To further nudge economic forecasters on toward their certainty of an economic meltdown is the fact that we are officially in the longest U.S. economic expansion in modern history. Some market prognosticators are using the logic that since this party has been going on for so long…it must be over soon. If we were to use this reasoning we would have had a recession a couple of years ago, which in fact many economists predicted due to the then long duration of economic expansion. “Historically, the best that forecasters have been able to do consistently is recognize that we’re in a recession once we’re in one,” said Tara Sinclair, an economist at George Washington University. “The dream of an early warning system is still a dream that we’re working on.” So, at this point we will not ignore the economists that are calling for a slowdown, we will just take their opinions in with the broader context of an equity market that is fairly valued.
The study of numbers and how they are presented can be an interesting pastime. If we simply focus on 2019, the absolute returns look staggering. But if we combine them with the negative equity returns for 2018, things look much different. The two-year average annual return from the beginning 2018 to the end of 2019 was approximately +10%. Given the past two year’s positive returns on average, predicting an up year for equities in 2020 don’t seem unreasonable. Conventional wisdom at the beginning of 2018 was that a strong economy, coupled with the Tax Reform Act that dramatically reduced tax rates, would catapult corporate profits and the stock market higher. While many of the talking heads were correct about the trajectory of S&P 500 profits, which propelled upwards by 24%, stocks still declined 6% in 2018 (as mentioned earlier). If you fast forward to the start of 2019, after a -20% correction in stock prices at the end of 2018, conventional wisdom stated the economy was heading into a recession, therefore stock prices should decline further. This obviously proved to be radically incorrect.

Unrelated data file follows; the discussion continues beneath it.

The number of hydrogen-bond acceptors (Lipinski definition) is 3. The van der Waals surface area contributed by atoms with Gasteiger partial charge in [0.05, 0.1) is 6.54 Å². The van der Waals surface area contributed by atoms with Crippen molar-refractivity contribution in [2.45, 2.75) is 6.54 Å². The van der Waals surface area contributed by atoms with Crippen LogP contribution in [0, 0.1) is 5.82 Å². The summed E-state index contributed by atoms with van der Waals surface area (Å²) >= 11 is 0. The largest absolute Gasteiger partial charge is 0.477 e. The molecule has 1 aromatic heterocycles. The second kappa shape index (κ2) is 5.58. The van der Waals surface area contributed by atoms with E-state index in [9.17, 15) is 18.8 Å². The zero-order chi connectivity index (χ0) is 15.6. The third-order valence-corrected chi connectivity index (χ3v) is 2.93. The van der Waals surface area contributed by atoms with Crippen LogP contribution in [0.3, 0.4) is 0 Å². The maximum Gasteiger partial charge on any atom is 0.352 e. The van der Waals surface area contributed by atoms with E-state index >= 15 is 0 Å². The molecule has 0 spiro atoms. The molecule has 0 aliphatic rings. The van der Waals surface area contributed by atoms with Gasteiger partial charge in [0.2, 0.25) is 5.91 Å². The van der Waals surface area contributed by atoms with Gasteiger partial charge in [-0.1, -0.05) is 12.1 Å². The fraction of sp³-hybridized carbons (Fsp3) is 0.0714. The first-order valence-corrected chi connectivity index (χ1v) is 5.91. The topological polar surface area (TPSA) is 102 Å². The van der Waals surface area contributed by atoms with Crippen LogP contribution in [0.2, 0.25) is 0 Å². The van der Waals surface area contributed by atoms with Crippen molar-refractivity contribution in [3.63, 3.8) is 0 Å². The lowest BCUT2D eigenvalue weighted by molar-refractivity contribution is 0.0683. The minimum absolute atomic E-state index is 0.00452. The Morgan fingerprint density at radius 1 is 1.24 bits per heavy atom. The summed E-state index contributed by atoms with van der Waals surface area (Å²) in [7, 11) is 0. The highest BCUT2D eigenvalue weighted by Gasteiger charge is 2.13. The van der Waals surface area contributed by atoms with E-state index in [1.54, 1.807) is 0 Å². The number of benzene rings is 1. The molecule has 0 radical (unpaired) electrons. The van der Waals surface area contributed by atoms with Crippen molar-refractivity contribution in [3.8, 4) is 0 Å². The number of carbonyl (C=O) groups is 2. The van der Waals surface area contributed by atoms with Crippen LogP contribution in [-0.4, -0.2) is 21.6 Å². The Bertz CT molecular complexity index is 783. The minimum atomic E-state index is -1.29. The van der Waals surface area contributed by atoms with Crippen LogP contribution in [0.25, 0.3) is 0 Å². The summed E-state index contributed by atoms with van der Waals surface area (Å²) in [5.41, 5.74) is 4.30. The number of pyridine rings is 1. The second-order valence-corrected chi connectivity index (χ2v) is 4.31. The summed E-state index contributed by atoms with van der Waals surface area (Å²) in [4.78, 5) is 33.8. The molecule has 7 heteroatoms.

Although profit growth for 2019 was roughly flat for S&P 500 companies, stock prices unexpectedly skyrocketed. This confounded the experts who, due to trade uncertainty and uncertainty overseas. The moral of the story is profits are very important to the direction of future stock prices. One of the lessons learned over the last two years is that listening to the self-proclaimed professionals, economists, strategists, and talking heads on TV, can be dangerous to your financial health and usually a waste of time.
So where do we go from here is the obvious question. Unemployment is low, The Fed is accommodative, the U.S. is an economic beacon of stability in the world, and we are still growing our economy. Many, many positive factors should continue to support equity prices. Are we in the 7th or 8th inning of our great bull market and economic recovery? Probably. But the key is it’s not over yet. We will still stick to the playbook of trying to buy equities that are reasonably valued with good growth prospects. At the same time we are becoming more cautious and look to take profits on some stocks that have had quite a run. Wishing you all the best in 2020.